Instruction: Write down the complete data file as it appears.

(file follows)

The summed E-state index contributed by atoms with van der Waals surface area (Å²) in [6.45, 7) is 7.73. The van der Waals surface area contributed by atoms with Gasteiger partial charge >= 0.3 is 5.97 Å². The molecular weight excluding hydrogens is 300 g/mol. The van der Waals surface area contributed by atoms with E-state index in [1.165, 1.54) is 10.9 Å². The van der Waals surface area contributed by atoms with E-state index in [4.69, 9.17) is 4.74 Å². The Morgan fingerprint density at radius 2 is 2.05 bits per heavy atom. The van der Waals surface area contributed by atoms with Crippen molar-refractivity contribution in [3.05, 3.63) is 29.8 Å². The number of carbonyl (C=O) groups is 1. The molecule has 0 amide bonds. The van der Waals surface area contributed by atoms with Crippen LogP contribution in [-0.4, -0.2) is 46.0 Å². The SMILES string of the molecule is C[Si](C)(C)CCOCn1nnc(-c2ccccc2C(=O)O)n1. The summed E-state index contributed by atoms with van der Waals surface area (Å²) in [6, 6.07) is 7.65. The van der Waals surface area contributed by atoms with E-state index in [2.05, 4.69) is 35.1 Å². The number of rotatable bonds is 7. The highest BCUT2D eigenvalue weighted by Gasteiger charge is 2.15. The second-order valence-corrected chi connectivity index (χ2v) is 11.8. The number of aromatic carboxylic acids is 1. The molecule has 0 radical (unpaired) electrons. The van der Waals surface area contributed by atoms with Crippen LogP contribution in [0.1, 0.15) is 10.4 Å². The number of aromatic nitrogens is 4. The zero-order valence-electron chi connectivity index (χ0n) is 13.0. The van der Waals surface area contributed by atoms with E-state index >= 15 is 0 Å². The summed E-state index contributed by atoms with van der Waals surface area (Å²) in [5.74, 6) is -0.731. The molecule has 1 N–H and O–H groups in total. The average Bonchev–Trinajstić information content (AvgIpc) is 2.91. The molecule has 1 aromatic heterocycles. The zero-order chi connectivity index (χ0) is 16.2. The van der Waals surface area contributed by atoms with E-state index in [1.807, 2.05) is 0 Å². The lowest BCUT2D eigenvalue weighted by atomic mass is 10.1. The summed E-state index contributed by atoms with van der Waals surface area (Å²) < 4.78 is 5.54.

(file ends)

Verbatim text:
The summed E-state index contributed by atoms with van der Waals surface area (Å²) in [6.45, 7) is 7.73. The van der Waals surface area contributed by atoms with Gasteiger partial charge >= 0.3 is 5.97 Å². The molecular weight excluding hydrogens is 300 g/mol. The van der Waals surface area contributed by atoms with E-state index in [1.165, 1.54) is 10.9 Å². The van der Waals surface area contributed by atoms with E-state index in [4.69, 9.17) is 4.74 Å². The Morgan fingerprint density at radius 2 is 2.05 bits per heavy atom. The van der Waals surface area contributed by atoms with Crippen molar-refractivity contribution in [3.05, 3.63) is 29.8 Å². The number of carbonyl (C=O) groups is 1. The molecule has 0 amide bonds. The van der Waals surface area contributed by atoms with Crippen LogP contribution in [-0.4, -0.2) is 46.0 Å². The SMILES string of the molecule is C[Si](C)(C)CCOCn1nnc(-c2ccccc2C(=O)O)n1. The summed E-state index contributed by atoms with van der Waals surface area (Å²) in [6, 6.07) is 7.65. The van der Waals surface area contributed by atoms with E-state index in [2.05, 4.69) is 35.1 Å². The number of rotatable bonds is 7. The highest BCUT2D eigenvalue weighted by Gasteiger charge is 2.15. The second-order valence-corrected chi connectivity index (χ2v) is 11.8. The number of aromatic carboxylic acids is 1. The molecule has 0 radical (unpaired) electrons. The van der Waals surface area contributed by atoms with Crippen LogP contribution in [0.1, 0.15) is 10.4 Å². The number of aromatic nitrogens is 4. The zero-order valence-electron chi connectivity index (χ0n) is 13.0. The van der Waals surface area contributed by atoms with E-state index >= 15 is 0 Å². The summed E-state index contributed by atoms with van der Waals surface area (Å²) in [5.74, 6) is -0.731. The molecule has 1 N–H and O–H groups in total. The average Bonchev–Trinajstić information content (AvgIpc) is 2.91. The molecule has 1 aromatic heterocycles. The zero-order chi connectivity index (χ0) is 16.2. The van der Waals surface area contributed by atoms with E-state index in [1.807, 2.05) is 0 Å². The lowest BCUT2D eigenvalue weighted by atomic mass is 10.1. The summed E-state index contributed by atoms with van der Waals surface area (Å²) < 4.78 is 5.54.